Dump the ice water out of your roasting pan. Put the ramekins filled with custard into the roasting pan. Then pour enough cool water into the pan to come up the side of the ramekins about one inch.

Time for a water bath

Now, pop the roasting pan complete with custards into the oven for about 40 minutes, or until the custards no longer wildly “jiggle” when you shake the pan.

Custards meet oven

After baking, let the custards cool to room temperature in the roasting pan. Creme brulee water bath

Then loosely wrap each ramekin in plastic wrap and pop them in the fridge. Let the custards chill for at least two hours or overnight.

Chilling in the fridge

When you are ready to enjoy your creme brulee, remove the custards from the refrigerator, and let them stand at room temperature for about 20 minutes. While they are adjusting to room temperature, mix together 1/2 cup brown sugar and a 1/4 cup white sugar for your topping. While you are at it, also grab some fresh mint and orange zest to add a little color to your topping later.

The "toppins"

With a paper towel, gently dab the tops of the custards to remove any excess moisture. Then sprinkle enough of the sugar mixture over each one to completely cover it.

Sugar-topped goodness

Now muster up the courage to break out your torch. Using the torch, melt the sugar on top of the creme brulee. It should only take a few seconds. Also, keep your fire extinguisher handy, just in case. As my husband would say, “Safety first!”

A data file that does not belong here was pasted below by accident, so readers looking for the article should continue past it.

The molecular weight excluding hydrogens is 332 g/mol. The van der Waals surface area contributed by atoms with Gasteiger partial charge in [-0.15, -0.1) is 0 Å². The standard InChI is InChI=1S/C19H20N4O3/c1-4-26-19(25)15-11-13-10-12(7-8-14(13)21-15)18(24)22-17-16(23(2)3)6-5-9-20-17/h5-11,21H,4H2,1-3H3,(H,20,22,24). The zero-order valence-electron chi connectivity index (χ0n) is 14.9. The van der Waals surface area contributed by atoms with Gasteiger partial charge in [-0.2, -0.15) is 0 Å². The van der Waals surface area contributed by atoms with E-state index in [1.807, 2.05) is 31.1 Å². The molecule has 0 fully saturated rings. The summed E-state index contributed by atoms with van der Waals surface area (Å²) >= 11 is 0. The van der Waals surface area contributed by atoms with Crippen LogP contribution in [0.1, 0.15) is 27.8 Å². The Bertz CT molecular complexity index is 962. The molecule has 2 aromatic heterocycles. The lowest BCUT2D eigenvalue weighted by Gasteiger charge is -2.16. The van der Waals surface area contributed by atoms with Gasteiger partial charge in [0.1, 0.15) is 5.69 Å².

The torching

Finally, garnish with a little extra orange zest and fresh mint. Then break out your spoon, and enjoy! As Julia Childs would say, “Bon Appétit!”

Creme brulee with mint

The Footnotes

  • Steaming the milk: Every creme brulee recipe I found, including this one, called for warming the milk and cream, but only until it started to steam. Every recipe also strongly cautioned about not letting the mixture reach a boil, but didn’t provide a precise temperature for “steaming.” So I did some research to find that 212 F is the boiling point and 170F is a good temperature for “steaming” custard, as noted on Baking 911.
  • Baking the custard: Baking a custard is a lot like baking a cheesecake. To tell if it is done baking, gently shake the pan. It’s done if it no longer wildly “jiggles.” It may wiggle just a bit in the center, but not much. The trick to both custard and cheesecake is not over baking them so they dry out. If they look a little underdone when you remove them from the oven, don’t worry. They will continue to set up as they chill.
  • Torching the tops: Don’t use fine sugar for your creme brulee topping. I’ve tried fine sugar and coarse sugar, and found fine sugar burned too quickly when torched. Also, place a metal baking sheet underneath the ramekins before the torching. It will be cheaper to replace torched baking sheet than a torched countertop.
  • One final tip: Keep a fire extinguisher handy, just in case.

Fire extinguisher ramekin

The Recipe: Bitter Orange Creme Brulee

For the complete list of ingredients and instructions for making this creme brulee, check out the Bitter Orange Creme Brulee recipe on Epicurious.

What is something you are terrified to make?